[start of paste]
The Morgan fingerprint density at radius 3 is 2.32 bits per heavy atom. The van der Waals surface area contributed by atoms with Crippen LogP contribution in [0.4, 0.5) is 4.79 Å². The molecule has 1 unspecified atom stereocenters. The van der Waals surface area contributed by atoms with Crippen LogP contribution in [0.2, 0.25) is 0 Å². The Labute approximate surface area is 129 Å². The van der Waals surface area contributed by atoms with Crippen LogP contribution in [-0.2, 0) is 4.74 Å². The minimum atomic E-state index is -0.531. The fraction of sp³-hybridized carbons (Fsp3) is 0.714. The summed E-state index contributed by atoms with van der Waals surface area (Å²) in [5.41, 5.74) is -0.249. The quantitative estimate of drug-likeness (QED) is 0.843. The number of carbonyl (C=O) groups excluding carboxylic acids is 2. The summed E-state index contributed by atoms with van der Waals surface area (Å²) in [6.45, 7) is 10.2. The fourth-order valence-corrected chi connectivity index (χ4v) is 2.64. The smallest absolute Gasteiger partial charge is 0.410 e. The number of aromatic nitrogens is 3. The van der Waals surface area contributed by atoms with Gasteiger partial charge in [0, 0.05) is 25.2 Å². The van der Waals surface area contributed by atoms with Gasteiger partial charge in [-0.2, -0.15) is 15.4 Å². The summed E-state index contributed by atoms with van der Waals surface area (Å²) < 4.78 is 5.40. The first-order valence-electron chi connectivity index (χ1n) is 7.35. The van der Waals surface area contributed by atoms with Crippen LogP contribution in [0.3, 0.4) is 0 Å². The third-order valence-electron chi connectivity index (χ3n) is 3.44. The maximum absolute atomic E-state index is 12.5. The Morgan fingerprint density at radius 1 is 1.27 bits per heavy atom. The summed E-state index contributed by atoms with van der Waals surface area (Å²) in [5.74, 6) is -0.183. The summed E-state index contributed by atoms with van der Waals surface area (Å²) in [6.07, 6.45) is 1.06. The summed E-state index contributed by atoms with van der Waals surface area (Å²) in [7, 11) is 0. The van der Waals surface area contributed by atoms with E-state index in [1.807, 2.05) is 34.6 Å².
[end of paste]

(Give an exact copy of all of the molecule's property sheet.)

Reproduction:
The Morgan fingerprint density at radius 3 is 2.32 bits per heavy atom. The van der Waals surface area contributed by atoms with Crippen LogP contribution in [0.4, 0.5) is 4.79 Å². The molecule has 1 unspecified atom stereocenters. The van der Waals surface area contributed by atoms with Crippen LogP contribution in [0.2, 0.25) is 0 Å². The Labute approximate surface area is 129 Å². The van der Waals surface area contributed by atoms with Crippen LogP contribution in [-0.2, 0) is 4.74 Å². The minimum atomic E-state index is -0.531. The fraction of sp³-hybridized carbons (Fsp3) is 0.714. The summed E-state index contributed by atoms with van der Waals surface area (Å²) in [5.41, 5.74) is -0.249. The quantitative estimate of drug-likeness (QED) is 0.843. The number of carbonyl (C=O) groups excluding carboxylic acids is 2. The summed E-state index contributed by atoms with van der Waals surface area (Å²) in [6.45, 7) is 10.2. The fourth-order valence-corrected chi connectivity index (χ4v) is 2.64. The smallest absolute Gasteiger partial charge is 0.410 e. The number of aromatic nitrogens is 3. The van der Waals surface area contributed by atoms with Gasteiger partial charge in [0, 0.05) is 25.2 Å². The van der Waals surface area contributed by atoms with Gasteiger partial charge in [-0.2, -0.15) is 15.4 Å². The summed E-state index contributed by atoms with van der Waals surface area (Å²) < 4.78 is 5.40. The first-order valence-electron chi connectivity index (χ1n) is 7.35. The van der Waals surface area contributed by atoms with Crippen LogP contribution in [0.3, 0.4) is 0 Å². The third-order valence-electron chi connectivity index (χ3n) is 3.44. The maximum absolute atomic E-state index is 12.5. The Morgan fingerprint density at radius 1 is 1.27 bits per heavy atom. The summed E-state index contributed by atoms with van der Waals surface area (Å²) in [5.74, 6) is -0.183. The summed E-state index contributed by atoms with van der Waals surface area (Å²) in [6.07, 6.45) is 1.06. The summed E-state index contributed by atoms with van der Waals surface area (Å²) in [7, 11) is 0. The van der Waals surface area contributed by atoms with E-state index in [1.807, 2.05) is 34.6 Å².